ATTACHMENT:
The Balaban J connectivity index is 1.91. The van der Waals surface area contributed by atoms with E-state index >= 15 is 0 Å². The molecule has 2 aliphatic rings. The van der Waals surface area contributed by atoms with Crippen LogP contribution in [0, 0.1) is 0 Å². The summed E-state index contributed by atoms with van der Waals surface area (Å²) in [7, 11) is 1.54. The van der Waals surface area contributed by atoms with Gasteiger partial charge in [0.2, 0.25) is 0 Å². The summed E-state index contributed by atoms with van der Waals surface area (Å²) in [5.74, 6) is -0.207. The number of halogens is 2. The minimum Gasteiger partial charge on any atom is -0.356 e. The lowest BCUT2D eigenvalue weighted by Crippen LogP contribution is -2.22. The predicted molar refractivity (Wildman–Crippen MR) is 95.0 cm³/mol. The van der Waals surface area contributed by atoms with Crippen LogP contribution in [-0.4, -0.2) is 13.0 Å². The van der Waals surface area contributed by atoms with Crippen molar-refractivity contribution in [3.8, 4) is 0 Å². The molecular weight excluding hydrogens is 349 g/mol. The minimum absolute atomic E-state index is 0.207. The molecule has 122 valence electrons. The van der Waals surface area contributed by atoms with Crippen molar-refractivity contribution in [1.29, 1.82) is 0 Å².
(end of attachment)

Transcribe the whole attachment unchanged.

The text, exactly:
The Balaban J connectivity index is 1.91. The van der Waals surface area contributed by atoms with E-state index >= 15 is 0 Å². The molecule has 2 aliphatic rings. The van der Waals surface area contributed by atoms with Crippen LogP contribution in [0, 0.1) is 0 Å². The summed E-state index contributed by atoms with van der Waals surface area (Å²) in [7, 11) is 1.54. The van der Waals surface area contributed by atoms with Gasteiger partial charge in [0.2, 0.25) is 0 Å². The summed E-state index contributed by atoms with van der Waals surface area (Å²) in [5.74, 6) is -0.207. The number of halogens is 2. The minimum Gasteiger partial charge on any atom is -0.356 e. The lowest BCUT2D eigenvalue weighted by Crippen LogP contribution is -2.22. The predicted molar refractivity (Wildman–Crippen MR) is 95.0 cm³/mol. The van der Waals surface area contributed by atoms with Crippen LogP contribution in [-0.4, -0.2) is 13.0 Å². The van der Waals surface area contributed by atoms with Crippen molar-refractivity contribution in [3.8, 4) is 0 Å². The molecular weight excluding hydrogens is 349 g/mol. The minimum absolute atomic E-state index is 0.207. The molecule has 122 valence electrons. The van der Waals surface area contributed by atoms with Crippen molar-refractivity contribution in [1.29, 1.82) is 0 Å².